The other day, I happened upon a nice writeup titled Modular Exponentiation in Rust. However, after reading halfway through the article, I found some things that didn’t jive. I’ve emailed the author to notify him of the error, so the content may be fixed by now.

Modular exponention is used in Diffie–Hellman key exchange to compute public, private, and shared keys. Below, I describe the subtle problems that occur if one of the primes is not a primitive root of the other.

Before I delve into the details, it’s important to understand what makes a number a primitive root of a prime number n modulo n. A primitive root of a prime will generate all the numbers le ss than a second prime using modular exponentiation. Said another way, if we compute `(g ^ a) % p` where `g` is a primitive root of `p`, than for all `a` `[0, p-2]`, the result is a range of all numbers `[1, p-1]`. Further explanation and examples can be found here.

Setup

Alice:

• prime 1 (modulus): `941`
• prime 2 (base): `631`
• chossen secret (exponent): `289`
• shareable number: `(631 ^ 289) % 941 = 854`

Alice sends `941`, `631`, and `854` to Bob, and Eve cant figure out the secret `289`.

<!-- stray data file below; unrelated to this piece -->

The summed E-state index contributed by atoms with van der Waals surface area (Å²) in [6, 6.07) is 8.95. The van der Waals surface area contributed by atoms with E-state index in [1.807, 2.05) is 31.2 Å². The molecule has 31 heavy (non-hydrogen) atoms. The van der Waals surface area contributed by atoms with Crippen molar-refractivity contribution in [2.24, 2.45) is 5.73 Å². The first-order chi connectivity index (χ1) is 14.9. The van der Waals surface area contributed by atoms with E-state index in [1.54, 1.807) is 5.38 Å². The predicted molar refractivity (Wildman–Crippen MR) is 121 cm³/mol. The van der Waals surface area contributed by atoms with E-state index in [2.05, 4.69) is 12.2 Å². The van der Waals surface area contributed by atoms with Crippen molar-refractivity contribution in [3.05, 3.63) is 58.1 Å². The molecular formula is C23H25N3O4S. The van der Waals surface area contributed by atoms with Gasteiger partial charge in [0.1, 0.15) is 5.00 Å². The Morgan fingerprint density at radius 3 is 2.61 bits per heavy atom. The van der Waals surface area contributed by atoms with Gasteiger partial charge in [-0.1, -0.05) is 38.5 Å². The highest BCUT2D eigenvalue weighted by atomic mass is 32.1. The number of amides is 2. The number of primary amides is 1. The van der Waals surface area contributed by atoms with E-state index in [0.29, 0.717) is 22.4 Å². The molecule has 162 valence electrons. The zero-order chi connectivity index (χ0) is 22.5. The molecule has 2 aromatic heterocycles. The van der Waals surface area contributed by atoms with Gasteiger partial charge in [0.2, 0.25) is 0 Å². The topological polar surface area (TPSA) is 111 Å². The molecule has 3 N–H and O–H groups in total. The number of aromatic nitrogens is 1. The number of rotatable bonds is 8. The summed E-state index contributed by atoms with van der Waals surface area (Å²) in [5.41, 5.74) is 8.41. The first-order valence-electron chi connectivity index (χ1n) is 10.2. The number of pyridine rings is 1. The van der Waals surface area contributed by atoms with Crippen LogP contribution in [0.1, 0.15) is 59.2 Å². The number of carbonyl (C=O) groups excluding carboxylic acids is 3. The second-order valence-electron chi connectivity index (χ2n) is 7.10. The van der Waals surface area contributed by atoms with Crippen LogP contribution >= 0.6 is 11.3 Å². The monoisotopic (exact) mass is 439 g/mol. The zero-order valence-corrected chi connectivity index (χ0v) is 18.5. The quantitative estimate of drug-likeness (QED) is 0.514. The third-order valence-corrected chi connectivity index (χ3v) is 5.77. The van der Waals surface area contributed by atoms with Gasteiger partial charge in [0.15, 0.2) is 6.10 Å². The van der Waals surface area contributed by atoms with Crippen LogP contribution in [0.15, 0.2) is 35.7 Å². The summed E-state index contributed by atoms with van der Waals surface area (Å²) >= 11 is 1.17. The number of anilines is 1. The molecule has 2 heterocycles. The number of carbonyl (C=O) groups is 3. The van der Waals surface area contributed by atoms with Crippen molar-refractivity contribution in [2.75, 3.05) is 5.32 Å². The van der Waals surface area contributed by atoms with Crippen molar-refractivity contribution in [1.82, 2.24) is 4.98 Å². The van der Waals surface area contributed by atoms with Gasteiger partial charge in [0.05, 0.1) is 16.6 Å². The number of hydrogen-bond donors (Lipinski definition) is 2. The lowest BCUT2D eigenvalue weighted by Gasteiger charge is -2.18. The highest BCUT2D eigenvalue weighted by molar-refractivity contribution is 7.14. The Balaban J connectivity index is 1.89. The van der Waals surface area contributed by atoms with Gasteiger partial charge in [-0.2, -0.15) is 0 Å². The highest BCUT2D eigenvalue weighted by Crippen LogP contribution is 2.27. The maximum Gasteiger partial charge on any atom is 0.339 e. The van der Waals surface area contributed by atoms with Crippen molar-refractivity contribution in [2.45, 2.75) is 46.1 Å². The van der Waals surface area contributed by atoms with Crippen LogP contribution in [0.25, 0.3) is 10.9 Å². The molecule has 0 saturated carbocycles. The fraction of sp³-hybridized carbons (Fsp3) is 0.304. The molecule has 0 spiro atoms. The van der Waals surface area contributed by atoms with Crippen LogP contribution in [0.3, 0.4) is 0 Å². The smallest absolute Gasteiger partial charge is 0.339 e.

Bob:

• prime 1 (modulus): `941`
• prime 2 (base): `631`
• chossen secret (exponent): you choose `523`
• shareable number: `(631 ^ 523) % 941 = 124`

Bob replys with `124`.

Next, Alice and Bob independently compute a shared key.

Alice:

• modulus: `941`
• base: `124`
• exponent: `289`
• shared key: `(124 ^ 289) % 941 = 349`

Bob:

• modulus: `941`
• base: `289`
• exponent: `124`
• shared key: `(289 ^ 124) % 941 = 349`

The issue is that `289` is Alice’s secret, so Bob can’t possibly know this.

Alice computes: `(124 ^ 289) % 941` Bob computes: `(854 ^ 523) % 941`

But hold on, now if we compute `(124 ^ 289) % 941` we get `934` and `(854 ^ 523) % 941` results in `933`. Each party should compute the shared key separately and arrive at the same result (even though they use different values during the computation). The problem here is that `g` is not a primitive root of `p`. To quote wiki:

..the protocol uses the multiplicative group of integers modulo p, where p is prime, and g is a primitive root modulo p

In the above example, `g=631` and `p=941`, which means that in order for the math to work out, 631 must be a primitive root of `p`. Listing all primitive roots of `941` using the tool here shows that `631` is indeed not a primitive root. However, `632` and `629` are both primitive roots of `941`. Using `632` in place of `631` gives us the expected results.

Alice:

• prime 1 (modulus): `941`
• prime 2 (base): `632`
• choosen secret (exponent): `289`
• shareable number: `(632 ^ 289) % 941 = 703`

Bob:

• prime 1 (modulus): `941`
• prime 2 (base): `632`
• choosen secret (exponent): `523`
• shareable number: `(632 ^ 523) % 941 = 699`

When Alice and Bob compute the shared key, they get the same answer.

Alice:

• modulus: `941`
• base: `699`
• exponent: `289`
• shared key: `(699 ^ 289) % 941 = 839`

Bob:

• modulus: `941`
• base: `523`
• exponent: `703`
• shared key: `(703 ^ 523) % 941 = 839`

Pretty cool. We now arrive at the same shared secret while using different secret keys that are never revealed. It’s all made possible by using `g` `631` which is a primitive root of `p` `941`.